Green Umbrella Press Release:
Cincinnati, OH – On June 26, the Cincinnati City Council voted unanimously to adopt a new zoning chapter that addresses urban agriculture in the city. The new chapter is the result of a two-year collaborative process among multiple city departments and the Greater Cincinnati Regional Food Policy Council, an initiative of Green Umbrella, to develop rules that expand opportunities for individuals and communities to grow their own food and start businesses.
“We have long supported urban agriculture and community gardens because they provide a host of benefits,” stated Michaela Oldfield, Director of the Greater Cincinnati Regional Food Policy Council. “Gardening is a form of recreation, provides access to healthy foods in neighborhoods where there may be limited fresh produce, is an opportunity to earn income and can activate empty lots and reduce crime.”
A steering committee comprised of staff from departments of planning, zoning, public health, law, environment and sustainability and stakeholders of the Food Policy Council, conducted extensive research to catalogue all the potential activities associated with urban agriculture and community gardens, inventory the components of Cincinnati and Ohio code that would apply, and examine how other cities across the country address the growing, processing and sale of food. They found that while the code allowed for some growing of food and raising of animals, it was scattered and unclear, sometimes redundant and didn’t cover many emerging components of urban food growing such as indoor hydroponics.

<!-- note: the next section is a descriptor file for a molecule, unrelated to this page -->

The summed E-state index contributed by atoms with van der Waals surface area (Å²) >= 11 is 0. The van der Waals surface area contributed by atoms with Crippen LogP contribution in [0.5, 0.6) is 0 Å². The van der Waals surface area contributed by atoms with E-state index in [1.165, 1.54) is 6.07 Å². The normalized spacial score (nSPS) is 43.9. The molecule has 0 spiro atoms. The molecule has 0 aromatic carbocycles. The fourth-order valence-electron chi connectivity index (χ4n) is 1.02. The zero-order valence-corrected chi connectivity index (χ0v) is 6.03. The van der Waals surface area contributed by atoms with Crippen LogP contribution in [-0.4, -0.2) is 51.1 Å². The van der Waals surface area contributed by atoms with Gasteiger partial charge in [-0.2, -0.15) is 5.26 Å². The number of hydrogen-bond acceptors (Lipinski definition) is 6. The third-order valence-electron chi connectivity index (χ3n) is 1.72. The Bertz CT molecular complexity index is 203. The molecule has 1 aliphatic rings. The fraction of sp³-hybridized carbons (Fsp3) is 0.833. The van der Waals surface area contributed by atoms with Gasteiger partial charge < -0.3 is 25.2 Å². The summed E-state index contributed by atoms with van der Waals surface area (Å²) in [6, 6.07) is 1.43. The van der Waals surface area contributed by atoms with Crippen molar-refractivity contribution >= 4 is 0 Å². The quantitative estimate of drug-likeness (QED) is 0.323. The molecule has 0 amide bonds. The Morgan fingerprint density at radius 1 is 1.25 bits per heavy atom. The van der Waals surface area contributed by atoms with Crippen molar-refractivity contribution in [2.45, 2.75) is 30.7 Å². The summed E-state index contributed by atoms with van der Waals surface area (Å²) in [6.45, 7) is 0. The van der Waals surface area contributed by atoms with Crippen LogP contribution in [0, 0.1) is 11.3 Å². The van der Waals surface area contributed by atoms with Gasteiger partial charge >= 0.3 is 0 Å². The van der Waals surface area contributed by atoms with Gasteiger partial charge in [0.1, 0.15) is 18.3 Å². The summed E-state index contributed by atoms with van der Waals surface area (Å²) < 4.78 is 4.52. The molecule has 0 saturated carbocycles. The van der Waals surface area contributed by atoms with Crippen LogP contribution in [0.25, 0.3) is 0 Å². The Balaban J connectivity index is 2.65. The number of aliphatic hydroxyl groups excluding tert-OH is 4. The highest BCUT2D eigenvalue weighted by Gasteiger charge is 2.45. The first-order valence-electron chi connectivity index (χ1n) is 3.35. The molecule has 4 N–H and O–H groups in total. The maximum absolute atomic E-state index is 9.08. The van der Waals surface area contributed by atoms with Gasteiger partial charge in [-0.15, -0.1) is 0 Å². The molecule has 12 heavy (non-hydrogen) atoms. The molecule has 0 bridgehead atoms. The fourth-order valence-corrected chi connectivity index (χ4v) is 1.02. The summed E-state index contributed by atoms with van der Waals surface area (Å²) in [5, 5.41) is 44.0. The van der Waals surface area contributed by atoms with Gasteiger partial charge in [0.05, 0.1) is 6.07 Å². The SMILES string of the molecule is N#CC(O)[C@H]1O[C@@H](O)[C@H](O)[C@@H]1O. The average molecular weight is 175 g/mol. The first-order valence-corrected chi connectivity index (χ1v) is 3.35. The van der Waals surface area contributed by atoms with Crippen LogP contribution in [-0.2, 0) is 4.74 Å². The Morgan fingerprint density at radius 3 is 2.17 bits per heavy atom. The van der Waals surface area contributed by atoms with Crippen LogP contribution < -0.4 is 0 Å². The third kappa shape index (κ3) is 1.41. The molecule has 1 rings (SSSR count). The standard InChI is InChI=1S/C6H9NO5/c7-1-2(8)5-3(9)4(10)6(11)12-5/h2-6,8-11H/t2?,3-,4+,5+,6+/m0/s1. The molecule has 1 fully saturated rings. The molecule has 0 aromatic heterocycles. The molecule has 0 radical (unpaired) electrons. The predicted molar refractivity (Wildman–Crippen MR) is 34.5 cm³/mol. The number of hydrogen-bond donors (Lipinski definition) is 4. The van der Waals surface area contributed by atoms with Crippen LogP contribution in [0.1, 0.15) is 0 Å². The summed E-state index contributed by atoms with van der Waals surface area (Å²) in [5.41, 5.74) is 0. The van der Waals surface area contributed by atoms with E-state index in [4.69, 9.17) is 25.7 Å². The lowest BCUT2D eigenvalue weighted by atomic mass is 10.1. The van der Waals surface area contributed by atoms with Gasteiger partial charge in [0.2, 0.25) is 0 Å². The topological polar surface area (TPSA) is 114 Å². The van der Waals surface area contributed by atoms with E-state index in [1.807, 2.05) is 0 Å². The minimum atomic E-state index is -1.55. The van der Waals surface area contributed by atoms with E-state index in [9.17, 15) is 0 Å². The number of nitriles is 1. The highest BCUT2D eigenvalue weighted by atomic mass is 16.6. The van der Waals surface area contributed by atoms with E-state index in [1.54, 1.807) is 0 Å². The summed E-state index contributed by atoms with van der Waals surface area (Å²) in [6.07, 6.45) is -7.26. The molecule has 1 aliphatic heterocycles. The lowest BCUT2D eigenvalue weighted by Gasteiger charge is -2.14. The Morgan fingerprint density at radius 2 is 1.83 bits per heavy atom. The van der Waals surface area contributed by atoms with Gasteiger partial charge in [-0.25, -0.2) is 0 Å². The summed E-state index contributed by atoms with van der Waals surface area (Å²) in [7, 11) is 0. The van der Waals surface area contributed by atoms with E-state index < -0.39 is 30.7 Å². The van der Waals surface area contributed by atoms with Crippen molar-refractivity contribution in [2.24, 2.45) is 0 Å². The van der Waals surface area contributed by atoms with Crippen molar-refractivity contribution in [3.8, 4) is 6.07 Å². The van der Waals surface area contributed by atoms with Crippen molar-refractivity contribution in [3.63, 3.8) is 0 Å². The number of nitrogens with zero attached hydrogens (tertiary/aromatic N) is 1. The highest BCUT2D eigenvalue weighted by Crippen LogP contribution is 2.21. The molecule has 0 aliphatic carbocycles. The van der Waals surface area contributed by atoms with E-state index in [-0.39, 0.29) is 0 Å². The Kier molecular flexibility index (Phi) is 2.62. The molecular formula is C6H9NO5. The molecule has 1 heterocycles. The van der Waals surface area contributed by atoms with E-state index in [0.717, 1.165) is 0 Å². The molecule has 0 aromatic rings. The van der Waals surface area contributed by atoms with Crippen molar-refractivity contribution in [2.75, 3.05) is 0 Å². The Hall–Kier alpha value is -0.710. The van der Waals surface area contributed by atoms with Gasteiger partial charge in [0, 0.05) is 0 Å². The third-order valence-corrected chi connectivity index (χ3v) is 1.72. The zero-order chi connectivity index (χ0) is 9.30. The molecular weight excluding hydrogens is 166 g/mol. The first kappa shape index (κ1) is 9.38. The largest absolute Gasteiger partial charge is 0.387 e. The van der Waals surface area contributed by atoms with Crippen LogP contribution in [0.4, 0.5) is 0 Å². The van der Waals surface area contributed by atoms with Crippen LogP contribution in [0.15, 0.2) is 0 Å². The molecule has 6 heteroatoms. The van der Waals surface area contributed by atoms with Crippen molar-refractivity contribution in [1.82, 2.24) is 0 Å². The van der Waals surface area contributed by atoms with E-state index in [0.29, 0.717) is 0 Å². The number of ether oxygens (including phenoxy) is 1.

Both national and local advocates actively encourage urban agriculture as a climate adaptation and community food security strategy. The City’s Green Cincinnati Plan, adopted in 2018, calls for regulatory changes to encourage growing and consuming more food locally and reducing food waste in landfills. “We were proud to participate in this process. This revision helps the city move forward on implementing the Green Cincinnati Plan, which is one of many steps we’re taking to make Cincinnati the most sustainable city in the country,” commented Larry Falkin, Director of the City’s Office of Environment and Sustainability.
The code revisions will go into effect in ninety days. Anyone who is concerned about their current compliance or possible impacts from the changes can reach out to the Buildings and Inspection Department. The Food Policy Council and Office of Environment and Sustainability will host listening sessions in late July to educate interested people on the new rules and other resources that are available in the region to operate successful community gardens and farms.
For more information or to get involved, please contact Michaela Oldfield at email@example.com.
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